As ends to the season go, Dylan Hartley’s final game of the 2012/2013 campaign couldn’t have been much worse. Sent off in the Premiership final, he was forced to watch from the stands as his team were steamrolled by fierce rivals the Leicester Tigers. Then came the long ban, which saw his dreams of playing for the Lions shattered as well. In one moment of madness, so much was taken away from him.
Speaking on Thursday, he revealed the soul-searching he’s been doing this summer and even that he offered to step down as captain of the Saints for the new season, had that been what the club wanted.
“I was aware that from the outside, people might want to see change,” he said. “I thought with the new season and the new signings that we’ve made, should we start afresh? I was open to stepping down, but Jim talked me out of it and said we want you to do it, we fully back you, the board back you, the lads back you. So I didn’t make the decision – it was made for me.”
Mallinder was certainly ebullient in his backing for Hartley, insisting he was still the right man for the job despite this latest instalment in a long line of brushes with the disciplinary panel.
“It wasn’t a decision we jumped at or made immediately,” the Northampton coach said. “There were lots of discussions but we still feel that Dylan is the best player to lead our team as he has shown over the last four years. He will be a better captain for what he has been through, a better person.”
The sad thing is we’ve heard it all before; whether Hartley will be able to keep himself on the right side of the law this season will be an intriguing subplot, but history certainly works against him.
Understandably, Hartley is keen to look forwards rather than back. He insists the disappointment of a Lions-less summer is behind him, and was even able to joke about all the unused kit he has left over.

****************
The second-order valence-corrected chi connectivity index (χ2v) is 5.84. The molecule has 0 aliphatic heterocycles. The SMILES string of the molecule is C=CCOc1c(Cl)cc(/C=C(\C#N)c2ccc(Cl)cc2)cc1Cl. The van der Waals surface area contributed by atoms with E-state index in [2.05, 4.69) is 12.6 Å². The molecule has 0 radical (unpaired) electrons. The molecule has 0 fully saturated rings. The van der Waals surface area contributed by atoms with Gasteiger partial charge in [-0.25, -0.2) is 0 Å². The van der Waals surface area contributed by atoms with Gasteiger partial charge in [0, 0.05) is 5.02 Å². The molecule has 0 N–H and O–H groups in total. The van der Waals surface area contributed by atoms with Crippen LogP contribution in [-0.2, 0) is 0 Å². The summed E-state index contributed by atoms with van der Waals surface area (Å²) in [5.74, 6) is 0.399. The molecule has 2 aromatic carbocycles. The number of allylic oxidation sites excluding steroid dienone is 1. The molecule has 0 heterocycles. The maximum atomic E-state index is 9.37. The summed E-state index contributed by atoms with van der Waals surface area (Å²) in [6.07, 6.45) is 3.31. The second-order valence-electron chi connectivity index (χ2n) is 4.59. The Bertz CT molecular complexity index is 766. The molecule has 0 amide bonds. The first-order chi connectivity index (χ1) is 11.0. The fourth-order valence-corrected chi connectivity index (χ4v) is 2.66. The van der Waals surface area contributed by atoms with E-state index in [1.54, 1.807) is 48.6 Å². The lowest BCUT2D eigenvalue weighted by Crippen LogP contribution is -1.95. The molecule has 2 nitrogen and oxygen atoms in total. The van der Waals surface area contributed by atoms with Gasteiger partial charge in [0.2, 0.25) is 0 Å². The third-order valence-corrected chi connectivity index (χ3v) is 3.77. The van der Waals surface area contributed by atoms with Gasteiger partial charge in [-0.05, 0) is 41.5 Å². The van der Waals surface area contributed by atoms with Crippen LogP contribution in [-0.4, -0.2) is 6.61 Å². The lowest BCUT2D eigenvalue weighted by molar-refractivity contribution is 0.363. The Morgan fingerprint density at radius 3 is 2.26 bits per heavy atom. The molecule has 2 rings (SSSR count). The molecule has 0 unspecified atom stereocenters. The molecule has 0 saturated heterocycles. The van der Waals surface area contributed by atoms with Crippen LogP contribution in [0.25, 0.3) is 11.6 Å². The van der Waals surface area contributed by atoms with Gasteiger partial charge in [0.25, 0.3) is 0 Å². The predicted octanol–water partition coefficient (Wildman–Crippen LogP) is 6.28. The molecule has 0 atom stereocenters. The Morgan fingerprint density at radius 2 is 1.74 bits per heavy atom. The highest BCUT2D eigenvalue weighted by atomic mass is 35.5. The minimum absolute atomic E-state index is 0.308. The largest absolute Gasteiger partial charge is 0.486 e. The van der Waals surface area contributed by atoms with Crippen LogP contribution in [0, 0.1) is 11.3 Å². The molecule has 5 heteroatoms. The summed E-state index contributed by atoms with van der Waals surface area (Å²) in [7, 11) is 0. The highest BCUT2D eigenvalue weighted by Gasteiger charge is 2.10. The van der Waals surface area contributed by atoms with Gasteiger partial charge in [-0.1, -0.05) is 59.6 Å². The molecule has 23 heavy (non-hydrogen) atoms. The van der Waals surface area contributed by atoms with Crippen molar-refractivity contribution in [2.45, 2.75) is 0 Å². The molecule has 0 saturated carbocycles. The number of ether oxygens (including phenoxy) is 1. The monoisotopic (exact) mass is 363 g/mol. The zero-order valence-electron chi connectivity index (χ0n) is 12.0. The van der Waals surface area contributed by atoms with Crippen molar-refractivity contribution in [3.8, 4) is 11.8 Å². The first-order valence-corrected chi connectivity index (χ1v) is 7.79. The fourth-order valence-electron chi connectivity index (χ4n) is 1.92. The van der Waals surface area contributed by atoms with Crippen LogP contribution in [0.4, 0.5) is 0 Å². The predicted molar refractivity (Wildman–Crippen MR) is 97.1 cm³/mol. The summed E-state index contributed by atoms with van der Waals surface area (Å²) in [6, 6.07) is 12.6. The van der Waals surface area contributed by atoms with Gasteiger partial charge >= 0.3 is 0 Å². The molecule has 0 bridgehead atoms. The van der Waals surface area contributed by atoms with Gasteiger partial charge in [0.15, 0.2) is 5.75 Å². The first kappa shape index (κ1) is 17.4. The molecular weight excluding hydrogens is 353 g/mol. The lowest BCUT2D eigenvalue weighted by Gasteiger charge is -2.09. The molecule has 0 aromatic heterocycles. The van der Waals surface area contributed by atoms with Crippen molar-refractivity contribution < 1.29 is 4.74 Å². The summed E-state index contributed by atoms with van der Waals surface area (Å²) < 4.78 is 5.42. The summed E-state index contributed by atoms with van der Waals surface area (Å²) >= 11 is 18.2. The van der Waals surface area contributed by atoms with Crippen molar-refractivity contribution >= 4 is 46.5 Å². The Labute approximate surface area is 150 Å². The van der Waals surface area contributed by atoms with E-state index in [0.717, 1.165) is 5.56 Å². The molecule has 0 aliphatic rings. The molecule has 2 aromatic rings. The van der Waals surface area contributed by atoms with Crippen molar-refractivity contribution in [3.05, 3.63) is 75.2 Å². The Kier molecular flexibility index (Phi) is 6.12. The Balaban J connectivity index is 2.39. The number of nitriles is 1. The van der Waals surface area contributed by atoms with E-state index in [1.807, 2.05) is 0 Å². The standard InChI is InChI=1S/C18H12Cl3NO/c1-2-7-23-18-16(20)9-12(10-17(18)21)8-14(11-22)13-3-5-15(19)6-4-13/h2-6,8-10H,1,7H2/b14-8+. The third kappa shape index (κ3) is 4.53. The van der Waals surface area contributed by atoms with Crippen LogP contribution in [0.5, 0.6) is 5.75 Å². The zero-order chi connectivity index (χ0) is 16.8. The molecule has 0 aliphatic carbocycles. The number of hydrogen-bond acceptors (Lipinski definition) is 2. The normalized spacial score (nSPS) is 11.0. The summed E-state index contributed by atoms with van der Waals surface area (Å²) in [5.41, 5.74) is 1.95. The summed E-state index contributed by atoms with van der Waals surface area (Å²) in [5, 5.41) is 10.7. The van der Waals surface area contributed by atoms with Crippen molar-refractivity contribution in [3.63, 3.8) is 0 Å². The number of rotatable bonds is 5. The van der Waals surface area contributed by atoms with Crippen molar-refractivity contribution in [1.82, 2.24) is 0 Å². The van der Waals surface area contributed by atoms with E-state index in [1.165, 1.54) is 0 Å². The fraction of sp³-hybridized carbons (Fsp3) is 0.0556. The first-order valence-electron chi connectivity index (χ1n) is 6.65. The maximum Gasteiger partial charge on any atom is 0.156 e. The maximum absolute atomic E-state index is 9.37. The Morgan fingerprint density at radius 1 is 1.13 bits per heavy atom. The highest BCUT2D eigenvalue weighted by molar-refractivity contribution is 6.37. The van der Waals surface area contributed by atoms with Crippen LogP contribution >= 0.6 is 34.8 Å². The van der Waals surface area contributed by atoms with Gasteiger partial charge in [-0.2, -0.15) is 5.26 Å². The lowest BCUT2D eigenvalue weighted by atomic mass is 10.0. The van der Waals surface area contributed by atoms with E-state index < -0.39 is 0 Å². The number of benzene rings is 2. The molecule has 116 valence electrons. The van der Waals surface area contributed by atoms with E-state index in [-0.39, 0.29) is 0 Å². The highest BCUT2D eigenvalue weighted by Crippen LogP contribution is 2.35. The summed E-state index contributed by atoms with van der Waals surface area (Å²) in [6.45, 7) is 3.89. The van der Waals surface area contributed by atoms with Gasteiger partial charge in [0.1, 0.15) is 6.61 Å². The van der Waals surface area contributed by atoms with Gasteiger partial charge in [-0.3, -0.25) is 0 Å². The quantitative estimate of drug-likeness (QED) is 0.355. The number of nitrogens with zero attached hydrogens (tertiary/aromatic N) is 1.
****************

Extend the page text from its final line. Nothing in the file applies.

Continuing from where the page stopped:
“I was sent through all my Lions kit the other day actually, and I don’t know what to do with it – maybe you can put an auction in the paper for me or something?”
On a more serious note, Hartley says the most acute moment of his disappointment came not when the Lions were touring around Australia, but rather in the immediate moments after his dismissal in the final. He even considered taking some time out from the game to reassess things.
“I was more upset for my team and the loss than I was for myself missing the Lions,” he admitted. “That only affected me. My sending-off affected other people. I contemplated a bit of a gap year, taking some time out because of the mental strain.”
The Saints captain still stands behind his story – that what he said was not directed at the referee, but rather at a member of the opposition front row (we all know who that was, and his battles with Youngs this season both on the pitch and for the England spot will be feisty, to say the least).
“I can understand how it was interpreted, but I’ll stand by what I said before, that I know who I was talking to,” claimed Hartley. “I’ve heard much worse in the front row. I’ve got to have a look at it and see how it got to that point, how the ref interpreted it like that.
“Probably my approach to dealing with refs has got to change. You talk about sports psychologists, but I don’t really need that. I’ve been sitting down with Jim every couple of weeks, and just talking, going over games.
“I have sat down with Stuart Lancaster and I understand that he can’t keep giving me a chance. I’m basically on my last chance with the England set-up. That is fully understood. It was my worst experience in rugby.”
So once again Hartley seems to be full of remorse – whether that will translate to him being able to keep his head on the pitch, however, remains to be seen. He talks of this being his last chance with England, but there is surely only so much a club can put up with form their captain. Last chance saloon indeed.
By Jamie Hosie
Follow Jamie on Twitter: @jhosie43
Photo by: Patrick Khachfe / Onside Images